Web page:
Hotmail wants your credit card details

Microsoft wants to take your credit card details and put them on its servers. Security experts advise caution

Less than two months after its embarrassing security blunder Hotmail, is hoping users will entrust their credit card details to its servers.

Microsoft has come up with e-commerce solution it believes will help protect millions of current Hotmail users from credit-card fraud and junk e-mail.

The catch? That they hand over credit card details to Hotmail.

Asked if this was a prudent move so soon after the Hotmail farce, MSN passport spokesperson Andrew Mackles says Hotmail deserves peoples' trust. Security has been beefed up considerably says Mackles.

He refused to offer any guarantees on security.

"Nothing is totally protected from hackers, but we have significant security measures," he says. "All messages will be highly encrypted, there will be strict criteria for selecting companies that can be included in the passport scheme and there will even be steel cages and real live guard dogs protecting the servers."

Despite Mackles' confidence, security experts reckon Microsoft should not be trusted. UK security expert Matt Bevan of Tiger Team security, says none of these measures would have prevented the CGI exploit in August. "These measures would absolutely not have prevented that hack, none of these things are going to make a difference if someone compromises a password," says Bevan.

But despite his hard line Bevan concedes that an attempt to capture a password or a credit card number by targeting the end user directly, rather than cracking Hotmail, would be an easier challenge. "Users need to be more aware of security issues. A browser is completely unable to detect if, say a Trojan is operating. With something like Sub7 Two [A type of Trojan] it is possible to see what someone is writing in real time. These things are getting more widespread and they are very easy to use."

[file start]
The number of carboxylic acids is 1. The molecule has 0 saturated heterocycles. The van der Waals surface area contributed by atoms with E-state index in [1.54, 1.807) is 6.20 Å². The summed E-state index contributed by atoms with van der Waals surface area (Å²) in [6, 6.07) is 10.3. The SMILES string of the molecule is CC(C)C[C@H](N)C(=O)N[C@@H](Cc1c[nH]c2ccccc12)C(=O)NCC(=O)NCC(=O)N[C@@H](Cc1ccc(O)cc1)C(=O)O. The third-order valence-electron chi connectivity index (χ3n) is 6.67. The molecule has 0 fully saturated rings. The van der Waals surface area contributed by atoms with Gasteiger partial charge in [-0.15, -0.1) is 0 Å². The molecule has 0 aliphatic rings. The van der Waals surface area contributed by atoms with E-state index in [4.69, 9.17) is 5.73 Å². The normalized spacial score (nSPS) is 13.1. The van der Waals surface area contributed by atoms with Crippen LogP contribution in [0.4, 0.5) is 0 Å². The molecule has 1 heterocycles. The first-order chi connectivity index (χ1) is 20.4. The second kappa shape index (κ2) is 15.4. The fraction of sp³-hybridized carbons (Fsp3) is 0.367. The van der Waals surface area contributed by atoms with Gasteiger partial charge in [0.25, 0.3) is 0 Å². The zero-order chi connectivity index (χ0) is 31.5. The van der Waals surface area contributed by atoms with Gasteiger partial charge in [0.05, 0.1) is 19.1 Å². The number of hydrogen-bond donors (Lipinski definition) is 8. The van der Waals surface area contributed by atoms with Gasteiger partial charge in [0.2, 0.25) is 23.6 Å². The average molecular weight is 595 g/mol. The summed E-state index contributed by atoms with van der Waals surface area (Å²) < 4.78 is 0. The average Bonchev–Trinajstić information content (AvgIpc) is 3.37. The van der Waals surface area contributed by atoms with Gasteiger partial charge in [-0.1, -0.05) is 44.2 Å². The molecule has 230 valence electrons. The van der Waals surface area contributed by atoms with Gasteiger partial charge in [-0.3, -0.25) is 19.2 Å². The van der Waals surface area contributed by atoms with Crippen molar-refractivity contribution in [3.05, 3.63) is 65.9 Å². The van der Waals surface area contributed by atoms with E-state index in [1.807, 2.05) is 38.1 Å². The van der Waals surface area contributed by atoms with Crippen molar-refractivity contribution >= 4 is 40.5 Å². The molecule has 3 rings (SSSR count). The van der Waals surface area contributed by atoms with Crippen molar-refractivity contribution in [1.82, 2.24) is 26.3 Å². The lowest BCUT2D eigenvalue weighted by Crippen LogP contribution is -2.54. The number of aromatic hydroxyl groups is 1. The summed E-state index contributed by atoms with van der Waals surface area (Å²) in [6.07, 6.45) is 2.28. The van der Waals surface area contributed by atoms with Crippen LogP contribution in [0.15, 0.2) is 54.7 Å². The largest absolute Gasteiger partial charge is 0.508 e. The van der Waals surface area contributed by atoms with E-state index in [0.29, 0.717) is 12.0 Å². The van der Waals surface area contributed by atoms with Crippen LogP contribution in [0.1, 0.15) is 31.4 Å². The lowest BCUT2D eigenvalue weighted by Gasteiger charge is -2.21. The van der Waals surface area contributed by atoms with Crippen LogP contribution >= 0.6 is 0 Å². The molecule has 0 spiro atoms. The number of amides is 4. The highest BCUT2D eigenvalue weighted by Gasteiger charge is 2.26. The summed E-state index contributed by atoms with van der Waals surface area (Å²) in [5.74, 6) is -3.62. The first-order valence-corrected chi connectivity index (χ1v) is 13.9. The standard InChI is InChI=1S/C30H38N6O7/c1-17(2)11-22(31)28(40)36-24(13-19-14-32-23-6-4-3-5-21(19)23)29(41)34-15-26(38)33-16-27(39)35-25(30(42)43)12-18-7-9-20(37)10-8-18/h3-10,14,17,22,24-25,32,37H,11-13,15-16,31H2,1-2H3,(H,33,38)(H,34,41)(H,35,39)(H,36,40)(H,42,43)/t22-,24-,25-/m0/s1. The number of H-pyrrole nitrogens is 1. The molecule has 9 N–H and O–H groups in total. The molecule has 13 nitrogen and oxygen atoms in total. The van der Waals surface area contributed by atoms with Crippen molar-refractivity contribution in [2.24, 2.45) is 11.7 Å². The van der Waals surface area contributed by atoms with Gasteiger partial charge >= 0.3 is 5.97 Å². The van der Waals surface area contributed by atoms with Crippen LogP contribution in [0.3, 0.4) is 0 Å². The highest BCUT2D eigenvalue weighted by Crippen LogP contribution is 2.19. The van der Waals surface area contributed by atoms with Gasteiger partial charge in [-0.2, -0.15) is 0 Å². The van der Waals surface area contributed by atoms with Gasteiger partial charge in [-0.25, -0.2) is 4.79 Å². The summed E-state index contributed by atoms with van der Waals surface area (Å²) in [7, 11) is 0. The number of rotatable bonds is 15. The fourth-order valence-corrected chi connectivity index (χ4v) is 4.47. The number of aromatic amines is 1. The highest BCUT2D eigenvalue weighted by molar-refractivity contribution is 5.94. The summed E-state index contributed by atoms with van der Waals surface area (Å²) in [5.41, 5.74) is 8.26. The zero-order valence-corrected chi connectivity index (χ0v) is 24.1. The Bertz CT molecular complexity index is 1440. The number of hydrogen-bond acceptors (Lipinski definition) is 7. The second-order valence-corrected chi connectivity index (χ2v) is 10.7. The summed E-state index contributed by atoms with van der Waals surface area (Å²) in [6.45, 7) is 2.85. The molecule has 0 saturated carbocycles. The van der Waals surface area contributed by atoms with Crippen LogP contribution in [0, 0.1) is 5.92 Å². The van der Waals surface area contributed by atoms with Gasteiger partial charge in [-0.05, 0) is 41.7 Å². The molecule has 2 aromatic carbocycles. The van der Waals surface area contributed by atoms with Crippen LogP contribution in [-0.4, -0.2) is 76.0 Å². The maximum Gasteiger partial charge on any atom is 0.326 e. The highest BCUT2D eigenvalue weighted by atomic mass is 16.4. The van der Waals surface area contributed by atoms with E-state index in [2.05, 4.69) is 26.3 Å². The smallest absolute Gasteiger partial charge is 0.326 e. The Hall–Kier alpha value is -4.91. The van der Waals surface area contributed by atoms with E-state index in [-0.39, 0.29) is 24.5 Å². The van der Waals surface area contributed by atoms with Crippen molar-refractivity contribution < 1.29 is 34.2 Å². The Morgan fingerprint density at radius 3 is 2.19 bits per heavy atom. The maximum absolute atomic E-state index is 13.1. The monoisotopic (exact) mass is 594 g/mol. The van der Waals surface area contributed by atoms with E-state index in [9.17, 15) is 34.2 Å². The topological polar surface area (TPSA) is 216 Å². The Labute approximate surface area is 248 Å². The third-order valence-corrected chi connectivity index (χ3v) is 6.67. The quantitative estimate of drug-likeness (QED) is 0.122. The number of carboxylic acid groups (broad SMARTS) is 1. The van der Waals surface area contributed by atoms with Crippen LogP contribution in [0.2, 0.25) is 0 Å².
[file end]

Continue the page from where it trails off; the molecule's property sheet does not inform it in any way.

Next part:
Microsoft plans to monitor traffic on Hotmail and retain all users' telephone numbers. Asked why, Mackles said it was to ensure customers could be contacted immediately if misuse of a card is suspected.

A spokesman for The Association for Payment Clearing Services (APCS), an organisation that co-ordinates the fight against credit-card fraud, confirms that banks and other financial institutions remain most trusted by the public. However, the spokesman did not discount the possibility that people will put their trust in Microsoft.

He is also keen to assert that standards of Internet security for credit card transactions is pretty good. "We would recommend people use a browser with secure features and don't deal with anyone they don't know. But they are relatively safe."